You can save significantly on your organic food budget by joining a CSA (Community Supported Agriculture), which means connecting with a nearby farm with whom you develop a relationship to buy food regularly if not weekly.

BUY WELL-MADE, LONG-LASTING PRODUCTS.
False economy--buying that pitchfork that looked rickety but it was cheap--doesn’t pay off if you just have to buy a new one in a few years. Shop carefully and well, for well-designed, well-crafted tools and appliances.

FREECYCLE, SHARE. HAVE A YARD SALE.
Give and get things for free in your community at freecycle.org. Or sell your used items on eBay, or join up with some neighbors and have a yearly neighborhood yard sale. In other words, just say no to the dump..

G oi n g Gr een Mea n s ...
You Do Good!
OFFER YOURSELF.
Offer Yourself. One Person Really Does Make a Difference. Volunteer for green! Do you love to garden? Join your community’s garden committee and help push them towards organic.

SUPPORT CAUSES ON THE PETITIONSITE.
You can sign a petition or create your own and make your voice heard on causes that matter to you! http://www.thepetitionsite.com/

CLICK TO DONATE; RACE FOR A GOOD CAUSE.
Click to Donate; Race for a Good Cause. Your FREE clicks generate donations to causes you care about. Are you concerned about global warming? Oceans? Habitat for the big cats? The rain forest? Explore the many click-to-donate races on Care2 and make a difference: http://www.care2.com/click2donate/

VOTE WITH YOUR DOLLARS, SHOP FOR THE PLANET.
Every time you buy a green product instead of a product that uses non-renewable or energy-intensive products, you make your voice heard. Look for products with eco-labels such as Green Seal’s approval, and those that are certified organic. Do some simple research on brands to find those who offer products with environmental integrity, a brand you can rely on, such as Seventh Generation or Ecover for cleaning products. When you buy from mainstream labels, use Care2’s shopping center: A portion of the proceeds from your purchase will help to make a difference. http://www.care2.com/shopping/

DONATE TO A GREAT ORGANIZATION.
Are you interested in saving heirloom seeds? Solar panels? Pandas? Chimps? Focus on the aspect of green that matters the most to you and find the nonprofits that serve to help in this area. Choose the one you want to support!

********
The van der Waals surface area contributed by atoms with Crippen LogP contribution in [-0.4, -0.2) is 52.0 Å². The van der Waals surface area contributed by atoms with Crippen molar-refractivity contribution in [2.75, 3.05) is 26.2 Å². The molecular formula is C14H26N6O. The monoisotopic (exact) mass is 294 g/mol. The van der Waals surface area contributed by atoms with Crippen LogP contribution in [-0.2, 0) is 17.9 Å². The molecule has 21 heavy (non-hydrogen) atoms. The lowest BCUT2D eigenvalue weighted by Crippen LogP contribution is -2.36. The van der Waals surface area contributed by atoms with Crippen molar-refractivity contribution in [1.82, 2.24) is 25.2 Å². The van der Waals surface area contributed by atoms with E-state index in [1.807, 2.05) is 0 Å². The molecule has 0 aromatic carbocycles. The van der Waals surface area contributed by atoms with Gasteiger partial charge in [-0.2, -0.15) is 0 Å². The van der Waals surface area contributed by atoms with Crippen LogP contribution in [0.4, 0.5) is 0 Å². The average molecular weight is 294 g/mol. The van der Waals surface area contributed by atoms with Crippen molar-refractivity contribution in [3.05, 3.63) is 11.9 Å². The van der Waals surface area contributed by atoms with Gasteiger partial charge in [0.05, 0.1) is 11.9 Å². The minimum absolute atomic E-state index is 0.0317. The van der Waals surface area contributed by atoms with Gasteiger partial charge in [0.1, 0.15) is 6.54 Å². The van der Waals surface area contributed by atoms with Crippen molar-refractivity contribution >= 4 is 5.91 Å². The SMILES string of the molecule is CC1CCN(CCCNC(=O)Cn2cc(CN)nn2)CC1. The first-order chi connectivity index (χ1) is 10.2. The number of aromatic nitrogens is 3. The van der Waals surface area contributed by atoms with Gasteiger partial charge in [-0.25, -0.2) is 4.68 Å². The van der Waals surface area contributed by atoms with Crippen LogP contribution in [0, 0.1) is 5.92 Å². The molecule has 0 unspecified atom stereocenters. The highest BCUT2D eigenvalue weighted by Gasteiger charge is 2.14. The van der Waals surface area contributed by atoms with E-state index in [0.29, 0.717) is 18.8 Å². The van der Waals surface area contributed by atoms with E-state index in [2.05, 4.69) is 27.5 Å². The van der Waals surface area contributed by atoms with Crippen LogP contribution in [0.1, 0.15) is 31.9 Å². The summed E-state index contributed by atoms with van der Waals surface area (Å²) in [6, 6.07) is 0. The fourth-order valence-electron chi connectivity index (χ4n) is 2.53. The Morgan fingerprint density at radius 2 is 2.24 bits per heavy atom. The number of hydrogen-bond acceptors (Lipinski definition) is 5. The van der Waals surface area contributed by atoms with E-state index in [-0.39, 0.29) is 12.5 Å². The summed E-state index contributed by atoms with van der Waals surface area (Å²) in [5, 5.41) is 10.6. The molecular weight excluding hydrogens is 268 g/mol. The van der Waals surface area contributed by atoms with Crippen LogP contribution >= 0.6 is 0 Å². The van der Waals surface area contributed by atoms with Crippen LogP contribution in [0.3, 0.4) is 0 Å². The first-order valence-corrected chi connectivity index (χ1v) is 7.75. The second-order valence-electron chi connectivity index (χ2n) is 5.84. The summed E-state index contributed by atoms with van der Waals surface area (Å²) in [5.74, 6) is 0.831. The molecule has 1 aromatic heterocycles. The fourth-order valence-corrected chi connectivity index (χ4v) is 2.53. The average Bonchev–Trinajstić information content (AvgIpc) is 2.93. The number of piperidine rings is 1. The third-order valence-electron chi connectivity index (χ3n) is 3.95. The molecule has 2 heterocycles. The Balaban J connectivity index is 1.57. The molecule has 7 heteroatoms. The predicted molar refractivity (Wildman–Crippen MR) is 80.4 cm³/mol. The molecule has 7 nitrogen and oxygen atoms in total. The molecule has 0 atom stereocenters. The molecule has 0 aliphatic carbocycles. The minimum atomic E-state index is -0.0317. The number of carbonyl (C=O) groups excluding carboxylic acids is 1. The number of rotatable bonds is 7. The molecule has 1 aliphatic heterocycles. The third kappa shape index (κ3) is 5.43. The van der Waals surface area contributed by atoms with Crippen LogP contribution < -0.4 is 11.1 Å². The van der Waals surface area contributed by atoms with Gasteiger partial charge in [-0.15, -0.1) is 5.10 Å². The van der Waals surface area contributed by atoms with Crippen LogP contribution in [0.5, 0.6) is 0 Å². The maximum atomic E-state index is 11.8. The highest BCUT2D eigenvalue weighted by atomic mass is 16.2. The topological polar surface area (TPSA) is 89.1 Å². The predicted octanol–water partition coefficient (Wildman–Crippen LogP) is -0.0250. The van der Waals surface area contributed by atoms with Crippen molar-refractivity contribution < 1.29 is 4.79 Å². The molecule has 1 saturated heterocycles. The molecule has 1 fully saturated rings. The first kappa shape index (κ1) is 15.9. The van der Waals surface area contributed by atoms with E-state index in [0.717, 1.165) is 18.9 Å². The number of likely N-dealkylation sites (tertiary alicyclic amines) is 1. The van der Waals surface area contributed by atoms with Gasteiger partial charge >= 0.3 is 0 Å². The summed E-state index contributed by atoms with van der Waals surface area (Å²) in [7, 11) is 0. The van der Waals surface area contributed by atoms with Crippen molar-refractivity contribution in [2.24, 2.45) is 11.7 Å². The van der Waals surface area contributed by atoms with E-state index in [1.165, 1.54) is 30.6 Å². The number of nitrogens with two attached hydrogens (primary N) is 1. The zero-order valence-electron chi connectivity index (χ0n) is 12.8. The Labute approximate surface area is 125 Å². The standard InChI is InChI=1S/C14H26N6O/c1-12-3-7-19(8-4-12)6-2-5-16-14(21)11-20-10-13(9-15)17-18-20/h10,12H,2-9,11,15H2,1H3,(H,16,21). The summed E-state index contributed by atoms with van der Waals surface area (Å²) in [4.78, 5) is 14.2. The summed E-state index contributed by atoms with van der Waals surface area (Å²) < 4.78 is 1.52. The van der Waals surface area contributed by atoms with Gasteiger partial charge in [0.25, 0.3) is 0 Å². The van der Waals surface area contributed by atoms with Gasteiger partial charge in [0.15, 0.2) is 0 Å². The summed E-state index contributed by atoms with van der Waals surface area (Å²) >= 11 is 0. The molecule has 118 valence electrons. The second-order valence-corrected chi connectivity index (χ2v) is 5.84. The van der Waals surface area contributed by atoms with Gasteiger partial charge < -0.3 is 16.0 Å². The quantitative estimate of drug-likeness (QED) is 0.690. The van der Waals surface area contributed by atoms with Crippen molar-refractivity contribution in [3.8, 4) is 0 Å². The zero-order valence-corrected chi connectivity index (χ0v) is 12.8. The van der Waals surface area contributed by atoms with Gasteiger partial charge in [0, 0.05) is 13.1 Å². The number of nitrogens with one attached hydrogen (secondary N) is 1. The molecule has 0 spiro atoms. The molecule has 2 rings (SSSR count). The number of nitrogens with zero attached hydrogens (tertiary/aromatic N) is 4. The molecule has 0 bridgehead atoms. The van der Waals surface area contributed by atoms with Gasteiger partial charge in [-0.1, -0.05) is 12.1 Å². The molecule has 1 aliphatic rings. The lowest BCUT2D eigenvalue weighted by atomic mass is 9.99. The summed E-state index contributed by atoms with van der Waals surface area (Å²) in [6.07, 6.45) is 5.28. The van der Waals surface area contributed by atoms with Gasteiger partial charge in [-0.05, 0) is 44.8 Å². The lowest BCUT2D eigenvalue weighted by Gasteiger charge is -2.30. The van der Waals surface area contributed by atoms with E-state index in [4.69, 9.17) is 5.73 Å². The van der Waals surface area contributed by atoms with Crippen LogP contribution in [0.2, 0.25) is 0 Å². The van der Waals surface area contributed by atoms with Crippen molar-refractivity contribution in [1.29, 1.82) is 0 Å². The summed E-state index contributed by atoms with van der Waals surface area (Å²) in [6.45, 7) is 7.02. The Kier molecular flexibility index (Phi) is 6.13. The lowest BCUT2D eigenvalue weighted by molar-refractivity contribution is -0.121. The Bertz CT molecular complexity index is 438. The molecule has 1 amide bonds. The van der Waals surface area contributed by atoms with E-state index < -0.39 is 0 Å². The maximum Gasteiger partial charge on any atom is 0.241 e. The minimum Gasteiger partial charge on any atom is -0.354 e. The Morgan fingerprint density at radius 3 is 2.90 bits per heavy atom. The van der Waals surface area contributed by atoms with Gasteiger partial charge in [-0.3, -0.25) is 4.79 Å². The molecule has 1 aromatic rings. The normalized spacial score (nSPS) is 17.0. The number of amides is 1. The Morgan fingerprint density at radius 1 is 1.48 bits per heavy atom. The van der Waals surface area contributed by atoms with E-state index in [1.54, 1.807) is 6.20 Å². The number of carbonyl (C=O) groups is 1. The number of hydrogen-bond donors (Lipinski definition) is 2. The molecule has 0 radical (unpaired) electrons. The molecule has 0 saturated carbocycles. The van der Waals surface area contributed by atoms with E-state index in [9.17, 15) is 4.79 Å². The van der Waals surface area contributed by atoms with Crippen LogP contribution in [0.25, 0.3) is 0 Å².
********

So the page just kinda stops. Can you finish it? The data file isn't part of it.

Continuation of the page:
G oi n g Gr een Mea n s ...
You Do Good!
(cont’d)

PARTICIPATE IN CARE2’S DAILY ACTION.
Make a quick difference every day for issues about the environment, health, and social justice. http://www.care2.com/dailyaction/homepage.html

MOVE TOWARDS RIGHT LIVELIHOOD.
Consider adjusting your career to be one that actively helps the world go green. Although many of us can’t do this in an obvious way, we can all participate in greening the workplace. If even that isn’t possible, find ways to help awaken hearts to green.

START AN ENVIRONMENTAL HEALTH & SAFETY COMMITTEE IN YOUR SCHOOL OR BUSINESS.
Systematically analyze the energy, cleaning product, and pesticide use of the building. You’ll be amazed at what waste and toxics you’ll find! Every bit helps, and this committee is a service to the health of everyone who spends time in the buildings, as well as the environment.

WORK FOR CONSERVATION.
There are many ways you can help your community be a force for conservation. Do you have open fields, a wildlife habitat, or a wetland, an especially scenic location or an historic building on your land that you want to protect? Or do you know of such places in your town? Consider conservation easements. There is much to be done.

SPREAD THE NEWS.
Share important news items that are important for people to know about the environment, green living, animals, and more. Care2’s community powered news enables you to find articles that matter, post them on the site, and vote on those articles that you think need to be highlighted. http://www.care2.com/news/

G oi n g Gr een Mea n s ...
You Celebrate!
CELEBRATE USING SOLID GOODS.
Use washable cloth napkins and flatware rather than disposable paper products and hormone-disrupting plastics. If you must use disposables, many companies are now making inexpensive products from bamboo and other natural materials, and recycled-paper napkins are getting easier to find.

ILLUMINATE WITH CLEANER CANDLES.
Avoid artificially-scented paraffin candles and switch to clean-burning beeswax or soy-based, essential-oil or unscented candles instead.

GIVE GUESTS A TREAT WITH LOCAL, SEASONAL, ORGANIC FOOD.
Cut down on pollution from transporting far-away food, support local farmers, reduce the use of pesticides and herbicides and get fresher, more delicious meals at the same time. (See Eat Well.)

DECORATE WITH NATURE.
At holiday time--or any time--decorate with nature. Rather than buying artificial doodads for your table, tree, or home, consider the beauty of flowers, fruits, pinecones, herbs, berried twigs, and other gorgeous (and mostly free) offerings from nature.

LEARN ECO-FRIENDLY GRILLING.
Use a metal chimney to start your charcoal rather than toxic petroleum-based lighter fluid. They cost around $20 dollars at your local hardware store and they last a long, long time.

G oi n g Gr een Mea n s ...
You Celebrate!
(cont’d)

BE OUTDOORS WITH NATURAL BUG REPELLANTS.